WASHINGTON — The defending college basketball national champions, who also happen to be the top-ranked team in the country just over a month before beginning its defense of that title, were so dominant in their latest victory that their head coach had to grasp at something to keep his team focused and fearful.
That moment came just six minutes before the merciful end of today’s contest, when Connecticut head coach Danny Hurley called a timeout and laid into his club for not getting back on defense with urgency. (We cleaned up the actual language he used for the purposes of this publication.)
At the moment of Hurley’s tirade, the scoreboard read the following: Connecticut 72, Georgetown 47.
No amount of yelling, as effective as it is and will be to keep the Huskies sharp going into March, can change the fact that this year’s UConn team is as good, and in some ways, even better, than the team that cut the nets down less than a year ago.
Alex Karaban scored 17 of his 25 points in the first half, and the Huskies put the competitive nature of Saturday’s game to bed early in their 89-64 victory over the Georgetown Hoyas inside Capital One Arena. Freshman guard Stephon Castle had 17 points for No. 1 Connecticut, who used 9-0 and 11-0 runs to build a 52-28 lead at halftime on its way to its 12th consecutive victory and the largest margin of victory against Georgetown in the 74-game history of this series..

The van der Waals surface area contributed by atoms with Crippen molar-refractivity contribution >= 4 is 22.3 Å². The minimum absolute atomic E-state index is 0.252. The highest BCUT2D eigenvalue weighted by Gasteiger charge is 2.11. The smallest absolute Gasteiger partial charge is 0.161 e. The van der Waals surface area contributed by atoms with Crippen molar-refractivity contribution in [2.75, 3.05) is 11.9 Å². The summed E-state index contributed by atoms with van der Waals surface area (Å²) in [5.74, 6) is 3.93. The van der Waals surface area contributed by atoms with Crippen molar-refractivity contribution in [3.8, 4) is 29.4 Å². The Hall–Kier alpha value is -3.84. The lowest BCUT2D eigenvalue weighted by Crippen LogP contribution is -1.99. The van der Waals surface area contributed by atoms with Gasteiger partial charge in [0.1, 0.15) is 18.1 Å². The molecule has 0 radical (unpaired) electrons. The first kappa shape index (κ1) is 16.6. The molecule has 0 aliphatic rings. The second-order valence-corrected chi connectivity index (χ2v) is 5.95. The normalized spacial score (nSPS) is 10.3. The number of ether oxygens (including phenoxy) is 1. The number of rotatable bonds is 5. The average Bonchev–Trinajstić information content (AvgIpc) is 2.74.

Despite the lead never going down below 20 at any point in the second half (and for the final 24:24 of the game overall), Hurley still took the time out near the end of the contest to give a number of his starters a tongue-lashing for a lack of hustling back on defense on a possession.
“He was just mad that we weren’t playing to [the] UConn standard … We looked soft on the defensive end,” Karaban said. “We weren’t sharp on the offensive end. That makes him him. That’s why he’s the best coach.”
*Editor’s note: Above the byline is the photo gallery from Saturday afternoon’s contest, with photos taken by ALOST staff photographer Yusuf Abdullah. After clicking on the first photo to enlarge the picture, make sure to press the left and right arrow buttons to scroll through the rest of the pictures. There are 25 pictures in total.